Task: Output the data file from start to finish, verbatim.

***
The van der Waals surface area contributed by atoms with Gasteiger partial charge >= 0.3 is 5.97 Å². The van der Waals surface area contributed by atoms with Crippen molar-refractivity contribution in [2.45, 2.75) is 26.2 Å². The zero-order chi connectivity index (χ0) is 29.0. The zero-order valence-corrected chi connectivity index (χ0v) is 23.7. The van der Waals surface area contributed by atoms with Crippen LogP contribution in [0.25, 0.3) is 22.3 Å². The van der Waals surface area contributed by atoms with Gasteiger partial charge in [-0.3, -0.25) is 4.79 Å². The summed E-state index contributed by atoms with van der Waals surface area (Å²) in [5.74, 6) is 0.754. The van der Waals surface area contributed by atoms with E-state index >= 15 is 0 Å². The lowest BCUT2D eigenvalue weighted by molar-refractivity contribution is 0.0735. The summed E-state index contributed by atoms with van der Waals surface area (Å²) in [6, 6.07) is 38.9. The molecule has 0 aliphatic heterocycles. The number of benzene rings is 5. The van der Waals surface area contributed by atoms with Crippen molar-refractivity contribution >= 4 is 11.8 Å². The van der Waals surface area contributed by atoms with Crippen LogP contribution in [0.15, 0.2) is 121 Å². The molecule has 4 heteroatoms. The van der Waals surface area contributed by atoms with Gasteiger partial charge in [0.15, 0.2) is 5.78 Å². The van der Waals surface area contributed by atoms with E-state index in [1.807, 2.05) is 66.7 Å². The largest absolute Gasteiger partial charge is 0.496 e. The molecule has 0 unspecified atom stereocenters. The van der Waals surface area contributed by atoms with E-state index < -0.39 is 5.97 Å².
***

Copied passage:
The van der Waals surface area contributed by atoms with Gasteiger partial charge >= 0.3 is 5.97 Å². The van der Waals surface area contributed by atoms with Crippen molar-refractivity contribution in [2.45, 2.75) is 26.2 Å². The zero-order chi connectivity index (χ0) is 29.0. The zero-order valence-corrected chi connectivity index (χ0v) is 23.7. The van der Waals surface area contributed by atoms with Crippen LogP contribution in [0.25, 0.3) is 22.3 Å². The van der Waals surface area contributed by atoms with Gasteiger partial charge in [-0.3, -0.25) is 4.79 Å². The summed E-state index contributed by atoms with van der Waals surface area (Å²) in [5.74, 6) is 0.754. The van der Waals surface area contributed by atoms with E-state index >= 15 is 0 Å². The lowest BCUT2D eigenvalue weighted by molar-refractivity contribution is 0.0735. The summed E-state index contributed by atoms with van der Waals surface area (Å²) in [6, 6.07) is 38.9. The molecule has 0 aliphatic heterocycles. The number of benzene rings is 5. The van der Waals surface area contributed by atoms with Crippen molar-refractivity contribution >= 4 is 11.8 Å². The van der Waals surface area contributed by atoms with Crippen LogP contribution in [0.15, 0.2) is 121 Å². The molecule has 4 heteroatoms. The van der Waals surface area contributed by atoms with Gasteiger partial charge in [0.15, 0.2) is 5.78 Å². The van der Waals surface area contributed by atoms with E-state index in [1.807, 2.05) is 66.7 Å². The largest absolute Gasteiger partial charge is 0.496 e. The molecule has 0 unspecified atom stereocenters. The van der Waals surface area contributed by atoms with E-state index < -0.39 is 5.97 Å².